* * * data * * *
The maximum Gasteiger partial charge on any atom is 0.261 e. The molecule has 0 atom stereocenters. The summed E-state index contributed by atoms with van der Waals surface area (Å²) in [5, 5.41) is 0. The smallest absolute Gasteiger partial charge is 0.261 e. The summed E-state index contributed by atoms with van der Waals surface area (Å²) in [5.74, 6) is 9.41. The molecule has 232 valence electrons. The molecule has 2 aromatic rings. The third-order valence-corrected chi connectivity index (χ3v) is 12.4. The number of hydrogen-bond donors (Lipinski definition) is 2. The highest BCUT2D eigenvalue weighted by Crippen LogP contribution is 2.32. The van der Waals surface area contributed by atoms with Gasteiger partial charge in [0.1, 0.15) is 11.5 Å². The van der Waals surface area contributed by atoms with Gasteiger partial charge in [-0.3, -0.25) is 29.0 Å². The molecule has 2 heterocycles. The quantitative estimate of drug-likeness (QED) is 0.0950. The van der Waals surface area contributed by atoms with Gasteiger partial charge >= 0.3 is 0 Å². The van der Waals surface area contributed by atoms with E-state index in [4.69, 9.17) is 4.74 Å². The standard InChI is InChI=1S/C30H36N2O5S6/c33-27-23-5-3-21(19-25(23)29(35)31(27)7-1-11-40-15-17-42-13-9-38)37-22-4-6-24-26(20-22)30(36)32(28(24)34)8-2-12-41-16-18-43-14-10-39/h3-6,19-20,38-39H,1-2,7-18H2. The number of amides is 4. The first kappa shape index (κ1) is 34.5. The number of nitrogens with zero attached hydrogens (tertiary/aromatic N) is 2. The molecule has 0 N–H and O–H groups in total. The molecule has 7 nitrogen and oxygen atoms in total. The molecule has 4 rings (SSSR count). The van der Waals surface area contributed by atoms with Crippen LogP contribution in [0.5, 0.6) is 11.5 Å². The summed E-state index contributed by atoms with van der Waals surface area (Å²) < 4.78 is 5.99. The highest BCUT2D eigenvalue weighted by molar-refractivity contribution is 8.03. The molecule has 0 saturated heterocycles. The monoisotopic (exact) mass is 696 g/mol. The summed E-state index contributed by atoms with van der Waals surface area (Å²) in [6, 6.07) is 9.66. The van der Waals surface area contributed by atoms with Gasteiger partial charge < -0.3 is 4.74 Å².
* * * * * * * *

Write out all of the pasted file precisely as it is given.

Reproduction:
The maximum Gasteiger partial charge on any atom is 0.261 e. The molecule has 0 atom stereocenters. The summed E-state index contributed by atoms with van der Waals surface area (Å²) in [5, 5.41) is 0. The smallest absolute Gasteiger partial charge is 0.261 e. The summed E-state index contributed by atoms with van der Waals surface area (Å²) in [5.74, 6) is 9.41. The molecule has 232 valence electrons. The molecule has 2 aromatic rings. The third-order valence-corrected chi connectivity index (χ3v) is 12.4. The number of hydrogen-bond donors (Lipinski definition) is 2. The highest BCUT2D eigenvalue weighted by Crippen LogP contribution is 2.32. The van der Waals surface area contributed by atoms with Gasteiger partial charge in [0.1, 0.15) is 11.5 Å². The van der Waals surface area contributed by atoms with Gasteiger partial charge in [-0.3, -0.25) is 29.0 Å². The molecule has 2 heterocycles. The quantitative estimate of drug-likeness (QED) is 0.0950. The van der Waals surface area contributed by atoms with Gasteiger partial charge >= 0.3 is 0 Å². The van der Waals surface area contributed by atoms with E-state index in [4.69, 9.17) is 4.74 Å². The standard InChI is InChI=1S/C30H36N2O5S6/c33-27-23-5-3-21(19-25(23)29(35)31(27)7-1-11-40-15-17-42-13-9-38)37-22-4-6-24-26(20-22)30(36)32(28(24)34)8-2-12-41-16-18-43-14-10-39/h3-6,19-20,38-39H,1-2,7-18H2. The number of amides is 4. The first kappa shape index (κ1) is 34.5. The number of nitrogens with zero attached hydrogens (tertiary/aromatic N) is 2. The molecule has 0 N–H and O–H groups in total. The molecule has 7 nitrogen and oxygen atoms in total. The molecule has 4 rings (SSSR count). The van der Waals surface area contributed by atoms with Crippen LogP contribution in [0.5, 0.6) is 11.5 Å². The summed E-state index contributed by atoms with van der Waals surface area (Å²) < 4.78 is 5.99. The highest BCUT2D eigenvalue weighted by molar-refractivity contribution is 8.03. The molecule has 0 saturated heterocycles. The monoisotopic (exact) mass is 696 g/mol. The summed E-state index contributed by atoms with van der Waals surface area (Å²) in [6, 6.07) is 9.66. The van der Waals surface area contributed by atoms with Gasteiger partial charge < -0.3 is 4.74 Å².